The Heaven of 33


    
Once upon a time, when King Magadha was ruling in the land, there was a young noble called, 'Magha the Good'. He lived in a remote village of just 30 families. When he was young, his parents married him to a girl who had qualities of character similar to his own. They were very happy together, and she gave birth to several children.

     The villagers came to respect Magha the Good because he always tried to help improve the village, for the good of all. Because they respected him, he was able to teach the five steps of training, to purify their thoughts, words and deeds.
     Magha's way of teaching was by doing. An example of this happened one day when the villagers gathered to do handicraft work. Magha the Good cleaned a place for himself to sit. Before he could sit down though, someone else sat there. So he patiently cleaned another place. Again a neighbor sat in his place. This happened over and over again, until he had patiently cleaned sitting places for all those present. Only then could he himself sit in the last place.


     By using such examples of patience, Magha the Good taught his fellow villagers how to cooperate with each other, without quarreling. Working together in this way, they constructed several buildings and made other improvements that benefited the whole village. Seeing the worthwhile results of patience and cooperation, based on following the gentle ways of the Five Training Steps, all in the village became calmer and more peaceful. A natural side effect was that former crimes and wrong-doing completely disappeared!
You would think this would make everybody happier. However, there was one man who did not like the new situation at all. He was the head of the village, the politician who cared only about his own position.
Formerly, when there were murders and thefts, he handed out punishments. This increased his position of authority, and caused the villagers to fear him. When husbands or wives had affairs with others, the head man collected fines. In the same way, when reputations were damaged by lies, or contracts were not lived up to, he also collected fines. He even got tax money from the profits of selling strong liquor. He did not mind that drunkenness led to many of the crimes.
     It is easy to see why the head man was upset to lose so much respect and power and money, due to the people living peacefully together. So he went to the king and said, "My lord, some of the remote villages are being robbed and looted by bandits. We need your help."
     The king said, "Bring all these criminals to me."
The dishonest politician rounded up the heads of all 30 families and brought them as prisoners to the king. Without questioning them, the king ordered that they all be trampled to death by elephants.

     All 30 were ordered to lie down in the palace courtyard and the elephants were brought in. They realized they were about to be trampled to death. Magha the Good said to them, "Remember and concentrate on the peacefulness and purity that come from following the Five Training Steps, so you may feel loving-kindness towards all. In this way, do not get angry at the unjust king, the lying head man, or the unfortunate elephants." The first elephant was brought in by his mahout. But when he tried to force him to trample the innocent villagers, the elephant refused. He trumpeted as he went away. Amazingly, this was repeated with each of the king's elephants. None would step on them.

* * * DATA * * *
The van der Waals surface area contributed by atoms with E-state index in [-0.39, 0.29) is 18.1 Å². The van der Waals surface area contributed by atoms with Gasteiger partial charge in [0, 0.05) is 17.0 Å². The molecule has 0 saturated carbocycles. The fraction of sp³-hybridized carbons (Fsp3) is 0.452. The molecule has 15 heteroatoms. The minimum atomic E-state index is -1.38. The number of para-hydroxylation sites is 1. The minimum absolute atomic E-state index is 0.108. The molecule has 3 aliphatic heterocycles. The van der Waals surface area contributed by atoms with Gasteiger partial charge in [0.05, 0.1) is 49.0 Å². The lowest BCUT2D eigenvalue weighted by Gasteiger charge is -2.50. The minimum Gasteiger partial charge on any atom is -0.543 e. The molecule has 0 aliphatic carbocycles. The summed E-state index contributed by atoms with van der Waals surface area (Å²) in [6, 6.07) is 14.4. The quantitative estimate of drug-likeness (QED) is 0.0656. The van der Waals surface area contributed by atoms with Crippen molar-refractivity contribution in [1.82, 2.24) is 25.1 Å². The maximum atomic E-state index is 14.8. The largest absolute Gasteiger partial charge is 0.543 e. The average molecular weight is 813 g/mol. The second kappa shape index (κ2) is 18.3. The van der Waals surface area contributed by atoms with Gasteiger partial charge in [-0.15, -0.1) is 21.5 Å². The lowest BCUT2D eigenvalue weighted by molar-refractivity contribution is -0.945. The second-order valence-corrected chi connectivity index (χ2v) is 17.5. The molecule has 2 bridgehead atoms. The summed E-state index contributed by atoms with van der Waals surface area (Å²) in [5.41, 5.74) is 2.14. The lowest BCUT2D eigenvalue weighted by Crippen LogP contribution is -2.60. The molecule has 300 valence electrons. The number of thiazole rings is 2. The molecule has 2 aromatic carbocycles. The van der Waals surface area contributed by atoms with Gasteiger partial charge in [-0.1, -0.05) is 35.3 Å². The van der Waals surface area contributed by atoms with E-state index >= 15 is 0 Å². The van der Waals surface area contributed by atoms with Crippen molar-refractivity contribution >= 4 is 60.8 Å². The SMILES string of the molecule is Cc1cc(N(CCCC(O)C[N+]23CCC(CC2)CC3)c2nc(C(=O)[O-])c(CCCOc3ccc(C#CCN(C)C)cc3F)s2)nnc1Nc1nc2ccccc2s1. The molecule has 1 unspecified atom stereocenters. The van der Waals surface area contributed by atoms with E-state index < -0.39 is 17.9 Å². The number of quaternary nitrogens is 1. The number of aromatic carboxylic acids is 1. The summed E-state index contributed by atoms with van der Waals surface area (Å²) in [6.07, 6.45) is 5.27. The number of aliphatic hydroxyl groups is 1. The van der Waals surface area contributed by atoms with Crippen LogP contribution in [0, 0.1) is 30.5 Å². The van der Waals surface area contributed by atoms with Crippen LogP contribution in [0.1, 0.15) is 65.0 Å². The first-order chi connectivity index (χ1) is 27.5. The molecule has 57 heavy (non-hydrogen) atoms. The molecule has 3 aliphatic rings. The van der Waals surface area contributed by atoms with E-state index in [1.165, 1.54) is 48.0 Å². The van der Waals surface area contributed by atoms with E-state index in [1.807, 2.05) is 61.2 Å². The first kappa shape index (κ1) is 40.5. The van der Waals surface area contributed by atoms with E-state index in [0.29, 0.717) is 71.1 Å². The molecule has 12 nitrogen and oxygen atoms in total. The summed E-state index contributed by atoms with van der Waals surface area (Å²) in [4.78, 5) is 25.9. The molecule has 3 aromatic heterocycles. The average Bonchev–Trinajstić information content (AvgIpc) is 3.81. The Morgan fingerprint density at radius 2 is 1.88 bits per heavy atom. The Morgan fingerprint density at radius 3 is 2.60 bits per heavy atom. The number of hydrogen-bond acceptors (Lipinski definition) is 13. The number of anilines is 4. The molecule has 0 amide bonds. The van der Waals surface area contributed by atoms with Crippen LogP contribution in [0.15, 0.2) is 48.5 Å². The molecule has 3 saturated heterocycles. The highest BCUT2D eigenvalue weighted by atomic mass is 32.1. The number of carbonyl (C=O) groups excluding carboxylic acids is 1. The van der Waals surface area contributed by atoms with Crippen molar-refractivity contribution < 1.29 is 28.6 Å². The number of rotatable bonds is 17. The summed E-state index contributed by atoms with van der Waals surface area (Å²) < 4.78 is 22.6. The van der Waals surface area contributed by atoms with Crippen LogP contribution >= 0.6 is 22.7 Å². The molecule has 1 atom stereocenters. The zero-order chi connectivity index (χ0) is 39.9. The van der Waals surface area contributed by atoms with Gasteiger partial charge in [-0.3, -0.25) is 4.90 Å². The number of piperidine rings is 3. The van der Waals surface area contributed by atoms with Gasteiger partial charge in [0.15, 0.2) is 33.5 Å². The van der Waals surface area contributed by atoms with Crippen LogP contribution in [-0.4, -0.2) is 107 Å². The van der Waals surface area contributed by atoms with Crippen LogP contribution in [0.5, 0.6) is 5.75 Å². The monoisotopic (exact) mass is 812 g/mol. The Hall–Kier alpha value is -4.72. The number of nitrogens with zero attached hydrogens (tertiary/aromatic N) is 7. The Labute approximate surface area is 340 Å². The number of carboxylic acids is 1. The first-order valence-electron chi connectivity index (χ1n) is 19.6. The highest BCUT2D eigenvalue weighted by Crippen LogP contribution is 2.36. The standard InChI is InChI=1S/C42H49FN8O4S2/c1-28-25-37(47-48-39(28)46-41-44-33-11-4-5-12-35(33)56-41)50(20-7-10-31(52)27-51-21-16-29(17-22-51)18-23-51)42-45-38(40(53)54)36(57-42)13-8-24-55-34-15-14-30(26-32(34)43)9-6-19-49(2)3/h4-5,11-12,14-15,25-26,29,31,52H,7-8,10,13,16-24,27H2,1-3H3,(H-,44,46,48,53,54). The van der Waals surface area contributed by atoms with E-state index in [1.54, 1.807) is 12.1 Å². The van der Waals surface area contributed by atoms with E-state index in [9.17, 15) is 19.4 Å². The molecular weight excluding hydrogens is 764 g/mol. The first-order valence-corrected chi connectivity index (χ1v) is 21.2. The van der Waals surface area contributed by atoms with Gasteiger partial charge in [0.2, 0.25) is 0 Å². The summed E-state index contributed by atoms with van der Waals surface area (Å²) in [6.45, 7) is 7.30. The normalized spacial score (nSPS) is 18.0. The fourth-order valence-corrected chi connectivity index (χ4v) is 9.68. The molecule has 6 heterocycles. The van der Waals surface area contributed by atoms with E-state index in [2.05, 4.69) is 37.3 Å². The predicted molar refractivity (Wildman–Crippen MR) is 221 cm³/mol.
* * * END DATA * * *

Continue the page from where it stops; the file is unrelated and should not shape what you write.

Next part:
The mahouts complained to the king that this was not their fault. "It must be," they said, "that these men have some drug that is confusing the elephants."
     The king had the villagers searched, but they found nothing. Then his advisers said, "These men must be magicians who have cast an evil spell on your mighty elephants!"
     The villagers were asked, "Do you have such a spell?" Magha the Good said, "Yes we do." This made the king very curious. So he himself asked Magha, "What is this spell and how does it work?"
Magha the Good replied, "My lord king, we do not cast the same kinds of spells that others cast. We cast the spell of loving-kindness with minds made pure by following the Five Training Steps."
     "What are these Five Training Steps?" asked the king. Magha the Good said, "All of us have given up the five unwholesome actions, which are: destroying life, taking what is not given, doing wrong in sexual ways, speaking falsely, and losing one's mind from alcohol.
     "In this way we have become harmless, so that we can give the gift of fearlessness to all. Therefore, the elephants lost their fear of the mahouts, and did not wish to harm us. They departed, trumpeting triumphantly. This was our protection, which you have called a 'spell'."
     Finally seeing the wholesomeness and wisdom of these people, the king questioned them and learned the truth. He decided to confiscate all the property of the dishonest village head man and divide it among them.

     The villagers were then free to do even more good works for the benefit of the whole village. Soon they began to build a big roadside inn, right next to the highway crossroads.